An abdominal Reference X-ray Opens New Window is a picture of structures and Reference organs Opens New Window Reference Opens New Window in the belly (abdomen). This includes the stomach, liver, spleen, large and small intestines, and the diaphragm, which is the muscle that separates the chest and belly areas. Often two X-rays will be taken from different positions. If the test is being done to look for certain problems of the kidneys or bladder, it is often called a KUB (for Reference kidneys, ureters, and bladder Opens New Window Reference Opens New Window).
X-rays are a form of radiation, like light or radio waves, that are focused into a beam, much like a flashlight beam. X-rays can pass through most objects including the human body. When X-rays strike a piece of photographic film, they make a picture. Dense tissues in the body, such as bones, block (absorb) many of the X-rays and look white on an X-ray picture. Less dense tissues, such as muscles and organs, block fewer of the X-rays (more of the X-rays pass through) and look like shades of gray on an X-ray. X-rays that pass mostly through air, such as through the lungs, look black on the picture.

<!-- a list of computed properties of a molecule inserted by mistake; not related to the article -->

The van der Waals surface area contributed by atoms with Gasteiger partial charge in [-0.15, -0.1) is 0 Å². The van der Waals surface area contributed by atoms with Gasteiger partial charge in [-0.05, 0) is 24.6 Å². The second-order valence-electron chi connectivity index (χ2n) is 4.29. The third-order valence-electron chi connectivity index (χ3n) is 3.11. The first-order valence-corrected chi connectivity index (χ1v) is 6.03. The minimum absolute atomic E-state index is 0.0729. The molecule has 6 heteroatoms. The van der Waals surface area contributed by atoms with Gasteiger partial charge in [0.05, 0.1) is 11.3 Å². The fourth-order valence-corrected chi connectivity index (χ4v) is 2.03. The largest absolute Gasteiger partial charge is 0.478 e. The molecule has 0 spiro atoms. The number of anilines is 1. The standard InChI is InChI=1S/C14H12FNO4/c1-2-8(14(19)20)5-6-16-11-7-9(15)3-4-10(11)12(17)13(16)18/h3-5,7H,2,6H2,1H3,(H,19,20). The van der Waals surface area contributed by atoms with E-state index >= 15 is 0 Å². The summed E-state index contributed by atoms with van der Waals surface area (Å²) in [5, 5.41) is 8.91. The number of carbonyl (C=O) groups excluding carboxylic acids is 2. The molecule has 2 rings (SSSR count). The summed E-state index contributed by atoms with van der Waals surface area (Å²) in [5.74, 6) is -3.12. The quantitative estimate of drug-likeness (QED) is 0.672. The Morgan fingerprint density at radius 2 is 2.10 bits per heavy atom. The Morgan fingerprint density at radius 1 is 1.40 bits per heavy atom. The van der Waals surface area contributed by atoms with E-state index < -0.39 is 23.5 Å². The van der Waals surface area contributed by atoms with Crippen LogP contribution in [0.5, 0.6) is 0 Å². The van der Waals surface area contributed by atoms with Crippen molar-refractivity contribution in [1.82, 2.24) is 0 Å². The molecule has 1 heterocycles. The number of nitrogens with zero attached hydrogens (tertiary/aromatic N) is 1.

An abdominal X-ray may be one of the first tests done to find a cause of belly pain, swelling, nausea, or vomiting. And other tests (such as Reference ultrasound Opens New Window, Reference CT scan Opens New Window, or Reference intravenous pyelography Opens New Window) may be used to look for more specific problems.
|By:||Reference Healthwise Staff||Last Revised: Reference December 21, 2010|
|Medical Review:||Reference E. Gregory Thompson, MD - Internal Medicine
Reference Howard Schaff, MD - Diagnostic Radiology